The selected NIs show that it is possible for the health team to implement activities capable of hosting the family and to make the hospitalization experience of the child, less traumatic and stressful.

It is suggested that undergraduate courses in the health area include the study of family care in the curriculum, enabling students to work with family members who experience situations of pain, suffering, and illness. It is necessary to equip them for the humanized care of the families, in the hospital environment, so that they can understand the importance of including the family in the care plan.

Entering the life of the family, as a person who lives the experience and not only as a spectator, leads the professional to understand the true impact of the disease on the family dynamics and sensitize him to value human experiences and to have compassion for the pain of the other, strengthening his commitment to social responsibility and the humanization of care.

The limitation of this research is the fact that it was not possible to assess the impact of NI on families, especially for the rotation of the GRAPF participants.



1.Khangura SD, Karaceper MD, Trakadis Y, Mitchell JJ, Chakraborty P, Tingley K et al. Scoping review of patient- and family-oriented outcomes and measures for chronic pediatric disease. BMC Pediatr. 2015; 15(9):1-9.

2.Colesante MFL, Gomes IP, Morais JD, Collet N. Impacto na vida de mães cuidadoras de crianças com doença crônica. Rev enferm UERJ. 2015; 23(4):501-6.

3.MoraisRCM, Souza TV, Oliveira ICS. A (in)satisfação dos acompanhantes acerca da sua condição de permanência na enfermaria pediátrica. Esc Anna Nery. 2015; 19(3):401-8.

4.Gomes GC, Xavier DM, Pintanel AC, Farias DHR, Lunardi VL, Aquino DR. Meanings attributed by family members in pediatrics regarding their interactions with nursing professionals. Rev Esc Enferm USP. 2015; 49(6):953-9.

5.Santos LF, Oliveira LMAC, Munari DB, Barbosa MA, Peixoto MKAV, Nogueira ALG. When the communication is harmful in the encounter between health professional and family of hospitalized child. Enferm. glob. 2015; 14(37):192-203.

6.Gomes GC, Erdmann AL, Oliveira PK, Xavier DM, Santos SSC, Farias DHR. A família durante a internação hospitalar da criança: contribuições para a enfermagem. Esc Anna Nery. 2014; 18(2):234-240.

7.Santos LF, Oliveira LMAC, Barbosa MA, Siqueira KM, Peixoto MKAV. Reflexos da hospitalização da criança na vida do familiar acompanhante. Rev Bras Enferm. 2013; 66(4):473-8.

8.Foster M, Whitehead L, Maybee P. The Parents', Hospitalized Child's, and Health Care Providers' Perceptions and Experiences of Family-Centered Care Within a Pediatric Critical Care Setting: A Synthesis of Quantitative Research. J Fam Nurs. 2015; 1(1):1-67.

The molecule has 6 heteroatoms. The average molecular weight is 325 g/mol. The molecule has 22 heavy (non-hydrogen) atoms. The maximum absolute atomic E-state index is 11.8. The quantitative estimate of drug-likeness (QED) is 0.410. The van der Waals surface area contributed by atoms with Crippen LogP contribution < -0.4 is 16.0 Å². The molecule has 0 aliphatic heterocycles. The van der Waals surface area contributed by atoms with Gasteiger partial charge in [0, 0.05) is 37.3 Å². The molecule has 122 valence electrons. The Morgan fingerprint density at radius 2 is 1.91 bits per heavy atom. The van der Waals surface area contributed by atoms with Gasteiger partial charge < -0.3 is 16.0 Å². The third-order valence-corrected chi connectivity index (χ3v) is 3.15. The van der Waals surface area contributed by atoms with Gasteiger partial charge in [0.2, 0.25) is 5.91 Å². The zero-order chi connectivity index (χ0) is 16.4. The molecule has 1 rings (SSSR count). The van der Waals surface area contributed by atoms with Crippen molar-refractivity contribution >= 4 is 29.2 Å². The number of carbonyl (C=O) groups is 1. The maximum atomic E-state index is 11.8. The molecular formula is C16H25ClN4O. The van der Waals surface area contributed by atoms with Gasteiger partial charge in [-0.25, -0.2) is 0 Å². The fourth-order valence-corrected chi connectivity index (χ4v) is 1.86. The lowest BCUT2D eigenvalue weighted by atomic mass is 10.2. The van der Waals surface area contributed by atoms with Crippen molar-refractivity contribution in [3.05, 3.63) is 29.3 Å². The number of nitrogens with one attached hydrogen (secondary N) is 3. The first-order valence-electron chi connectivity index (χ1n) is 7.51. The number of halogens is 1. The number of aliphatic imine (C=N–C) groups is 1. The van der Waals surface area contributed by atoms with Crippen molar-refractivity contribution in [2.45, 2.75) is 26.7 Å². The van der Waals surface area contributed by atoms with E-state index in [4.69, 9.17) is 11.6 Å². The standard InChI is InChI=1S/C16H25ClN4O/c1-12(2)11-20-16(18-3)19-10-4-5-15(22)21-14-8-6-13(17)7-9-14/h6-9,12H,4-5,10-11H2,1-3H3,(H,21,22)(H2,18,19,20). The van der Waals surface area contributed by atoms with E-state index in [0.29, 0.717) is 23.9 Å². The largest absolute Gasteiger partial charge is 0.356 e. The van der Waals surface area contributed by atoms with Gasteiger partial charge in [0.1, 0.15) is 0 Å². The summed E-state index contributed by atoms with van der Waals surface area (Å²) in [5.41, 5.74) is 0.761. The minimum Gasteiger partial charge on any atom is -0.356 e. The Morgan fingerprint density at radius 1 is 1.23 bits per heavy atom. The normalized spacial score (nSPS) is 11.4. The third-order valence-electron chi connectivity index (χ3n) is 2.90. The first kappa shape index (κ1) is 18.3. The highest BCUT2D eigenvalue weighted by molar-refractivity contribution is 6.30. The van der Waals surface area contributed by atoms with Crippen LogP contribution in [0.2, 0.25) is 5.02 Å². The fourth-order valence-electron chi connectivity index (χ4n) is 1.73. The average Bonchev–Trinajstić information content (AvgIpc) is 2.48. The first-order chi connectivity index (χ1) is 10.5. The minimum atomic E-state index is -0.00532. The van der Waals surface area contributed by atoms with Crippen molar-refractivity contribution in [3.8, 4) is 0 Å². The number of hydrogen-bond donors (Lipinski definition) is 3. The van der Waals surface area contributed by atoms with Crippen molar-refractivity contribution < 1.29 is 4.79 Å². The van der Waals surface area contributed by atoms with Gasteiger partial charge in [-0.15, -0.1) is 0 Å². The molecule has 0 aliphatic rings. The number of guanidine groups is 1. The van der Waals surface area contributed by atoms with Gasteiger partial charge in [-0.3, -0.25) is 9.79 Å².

9.Wells N, Bronheim S, Zyzanski S, Hoover C. Psychometric Evaluation of a Consumer-Developed Family-Centered Care Assessment Tool. Matern Child Health J. 2015; 19:1899–1909.

10.Seliner B, Wattinger A, Spirig R. Erfahrungen und Bedürfnisse von Eltern hospitalisierter Kinder mit Behinderung und den in der Betreuung verantwortlichen medizinischen Fachpersonen – Eine systematische Review. Pflege. 2015; 28(5):263-76.

11.Conselho Federal de Enfermagem (Br). Resolução nº 358/2009: Dispõe sobre a Sistematização da Assistência de Enfermagem e a implementação do processo de enfermagem em ambientes, públicos ou privados, em que ocorre o cuidado profissional de enfermagem, e dá outras providências. Brasília (DF): Conselho Federal de Enfermagem; 2009.

12.Furtado LG, Nóbrega MML. Modelo de atenção crônica: inserção de uma teoria de enfermagem. Texto Contexto Enferm. 2013; 22(4):1197-204.

13.Leon PAP, Nóbrega MML. NANDA-I nursing diagnosis in hospitalized children: a case study. Online Brazilian Journal of Nursing. 2012;11(1).

14.North American Nursing Diagnosis Association. Diagnóstico de enfermagem da NANDA: definições e classificação 2012-2014. Porto Alegre (RS): Artmed; 2013.

15.Dochterman J, McCloskey B, Glória M. Classificação das intervenções de enfermagem (NIC). Trad. Regina Machado Garcez. 4th ed. Porto Alegre (RS): Artmed; 2008.

16.Horta WA. Processo de enfermagem. São Paulo: EPU; 1979.

17.Risner PB. Diagnosis: analysis and synthesis of data. In: Griffith-Kenney JW, Christensen PJ, organizadoras. Nursing process application of theories, frameworks, and models. 2nd ed. Saint Louis (MO): Mosby; 1986. p.124-51.

18.Rocha LA, Maia TF, Silva LF. Diagnósticos de enfermagem em pacientes submetidos à cirurgia cardíaca. Rev Bras Enferm. 2006; 59(3):321-6.

19.Oliveira LMAC, Santos LF. Trabalhando com grupos na assistência a familiares em UTI. Curitiba (PR): Appris; 2015.

20.Montefusco SRA, Bachion MM, Nakatani AYK. Avaliação de famílias no contexto hospitalar: uma aproximação entre o Modelo Calgary e a taxonomia da NANDA. Texto Contexto Enferm. 2008; 17(1):72-80.

21.Corrêa AR, Andrade AC, Manzo BF, Couto DL, Duarte ED. The family-centered care practices in newborn unit nursing perspective. Esc Anna Nery. 2015; 19(4):629-34.

22.Machado NA, SousaMLXF, Silva MEA, Coutinho SED, Reichert APS, Collet N. Dificuldades para a efetivação do acolhimento hospitalar durante a internação de crianças com doença crônica. Rev enferm UERJ. 2015; 23(4):556-61.

23.Okido ACC, Zago MMF, Lima RAG. Care for technology dependent children and their relationship with the health care systems. Rev Latino-Am Enfermagem. 2015; 23(2):291-8.

24.Silva TP, Silva MM, Alcantara LM, IR Silva, Leite JL. Establishing action/interaction strategies for care delivery to hospitalized children with chronic conditions. Esc Anna Nery. 2015; 19(2):279-85.

25.Craig JW, Glick C, R Phillips, Hall SL, Smith J, Browne J. Recommendations for involving the family in developmental care of the NICU baby. J Perinatol. 2015; 35(Suppl 1):5-8.

26.Svavarsdottir EK, Siqurdardottir AO. Benefits of a brief therapeutic conversation intervention for families of children and adolescents in active cancer treatment. Oncol Nurs Forum. 2013; 40(5):E346-E57.

27.Santos LF, Oliveira LMAC, Munari DB, Peixoto MKAV, Silva CC, Ferreira ACM et al. Grupo de suporte como estratégia para assistência de enfermagem à família de recém-nascidos hospitalizados. Rev Eletr Enf. 2012; 14(1):42-9.